What is the best part of your job?
The job is incredibly rewarding. We provide information for parents in one of the most difficult, distressing times of their lives. The investigations we perform and results we provide can shape the management of future pregnancies.
What is the worst part of your job?
Some autopsy cases can be particularly upsetting, such as the intrapartum deaths or post-term stillbirths.
How is it different from adult histopathology?
The approach to autopsy practice varies considerably with post-mortem imaging, ancillary work and histology undertaken in most cases. In a sudden unexpected death, I may have the results from 20 ancillary tests to chase, including metabolic results, genetic studies, microbiology findings, toxicology, skeletal surveys and in some cases post-mortem CTs. That’s in addition to the histology which can also be about 50 slides! By comparison, the cause of death in adult coronial autopsy work can largely be achieved by internal examination.
There is not as much surgical work to report in paediatric pathology. I receive about a dozen surgical cases a day, most of which are for non-neoplastic conditions. We do however receive many placentas from premature births, multiple gestations and intra-uterine fetal deaths.
What is the future of histopathology?
The changes we will see in the future will not be dissimilar to those of adult histopathology. We will digitise our service in the coming years. This involves the scanning of histological slides using a high resolution slide scanner. The microscope will become obsolete in favour of visualising histological slides on a computer screen. This will improve our efficiency in surgical reporting, acquiring second-opinions, arranging MDTs and sharing a library of cases for teaching purposes.
Genetic testing and molecular pathology techniques are already utilised for most oncology specimens. With further research, the emphasis on molecular profiles of tumours and the relation to prognosis will only grow.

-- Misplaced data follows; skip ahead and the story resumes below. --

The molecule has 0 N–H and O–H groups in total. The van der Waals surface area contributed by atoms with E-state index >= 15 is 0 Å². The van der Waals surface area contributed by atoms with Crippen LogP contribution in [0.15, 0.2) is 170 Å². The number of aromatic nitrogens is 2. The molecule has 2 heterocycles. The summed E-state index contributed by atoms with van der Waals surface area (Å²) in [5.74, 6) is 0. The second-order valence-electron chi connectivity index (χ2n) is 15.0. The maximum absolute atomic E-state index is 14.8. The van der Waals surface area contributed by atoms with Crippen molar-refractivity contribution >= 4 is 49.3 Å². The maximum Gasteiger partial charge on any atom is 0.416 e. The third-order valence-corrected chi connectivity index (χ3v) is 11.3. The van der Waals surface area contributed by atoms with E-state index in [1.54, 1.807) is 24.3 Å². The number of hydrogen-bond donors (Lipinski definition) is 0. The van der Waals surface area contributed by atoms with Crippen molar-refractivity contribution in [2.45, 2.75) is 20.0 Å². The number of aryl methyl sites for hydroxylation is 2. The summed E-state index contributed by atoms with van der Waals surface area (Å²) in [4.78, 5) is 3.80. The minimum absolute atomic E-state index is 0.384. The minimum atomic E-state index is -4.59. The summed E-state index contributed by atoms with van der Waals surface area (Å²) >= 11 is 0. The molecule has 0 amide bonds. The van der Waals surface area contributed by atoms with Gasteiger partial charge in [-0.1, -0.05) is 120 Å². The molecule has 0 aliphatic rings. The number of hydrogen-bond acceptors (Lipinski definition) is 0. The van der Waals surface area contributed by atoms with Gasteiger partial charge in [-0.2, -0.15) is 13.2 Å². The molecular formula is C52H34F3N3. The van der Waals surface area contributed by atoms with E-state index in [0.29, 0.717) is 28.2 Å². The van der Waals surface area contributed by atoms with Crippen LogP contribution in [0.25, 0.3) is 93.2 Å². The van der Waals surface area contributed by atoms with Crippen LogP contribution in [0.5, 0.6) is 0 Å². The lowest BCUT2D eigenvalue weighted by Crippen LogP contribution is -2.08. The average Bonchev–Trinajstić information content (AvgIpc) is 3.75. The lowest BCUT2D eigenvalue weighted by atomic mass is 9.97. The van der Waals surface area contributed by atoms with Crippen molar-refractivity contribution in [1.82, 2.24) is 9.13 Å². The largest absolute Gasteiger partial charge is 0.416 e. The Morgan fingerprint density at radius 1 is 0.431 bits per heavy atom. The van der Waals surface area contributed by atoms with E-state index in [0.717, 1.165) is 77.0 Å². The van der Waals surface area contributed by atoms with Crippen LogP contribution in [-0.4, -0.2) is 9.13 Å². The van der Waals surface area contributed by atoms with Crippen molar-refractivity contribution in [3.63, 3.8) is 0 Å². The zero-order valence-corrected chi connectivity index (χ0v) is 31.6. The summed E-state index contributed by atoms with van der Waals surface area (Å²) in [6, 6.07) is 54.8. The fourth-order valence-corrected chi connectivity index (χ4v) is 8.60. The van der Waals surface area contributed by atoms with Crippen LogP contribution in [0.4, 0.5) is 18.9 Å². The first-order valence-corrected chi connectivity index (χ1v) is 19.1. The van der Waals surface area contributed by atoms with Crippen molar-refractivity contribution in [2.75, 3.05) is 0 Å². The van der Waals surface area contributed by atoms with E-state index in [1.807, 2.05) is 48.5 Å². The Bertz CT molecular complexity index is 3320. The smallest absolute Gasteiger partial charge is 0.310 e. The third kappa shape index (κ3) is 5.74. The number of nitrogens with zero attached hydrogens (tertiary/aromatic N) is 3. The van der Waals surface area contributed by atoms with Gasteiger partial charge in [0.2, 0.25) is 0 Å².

Autopsies are still an essential part of paediatric pathology and have not declined in number the way adult coronial and hospital autopsies have done. There may however, be more use of the limited autopsy in some hospital post-mortems with the use of MRI, chromosomal karyotyping and external examination only.
Advice for anyone considering paediatric pathology as a career
Paediatric pathology is a very friendly specialty and we are always encouraging of people who show any interest! My advice would be to shadow a consultant and gain exposure to the specialty early. There are always undergraduate essay competitions to consider or interesting cases that can be written up into a case report.
As a foundation doctor, a rotation in obstetrics or paediatrics is beneficial but by no means essential. A few taster days with the histopathology department would always be viewed favourably. I’d advise undertaking an audit or getting involved in teaching where possible. It does not need to be pathology related but these are generic skills that are frequently asked about in the application process.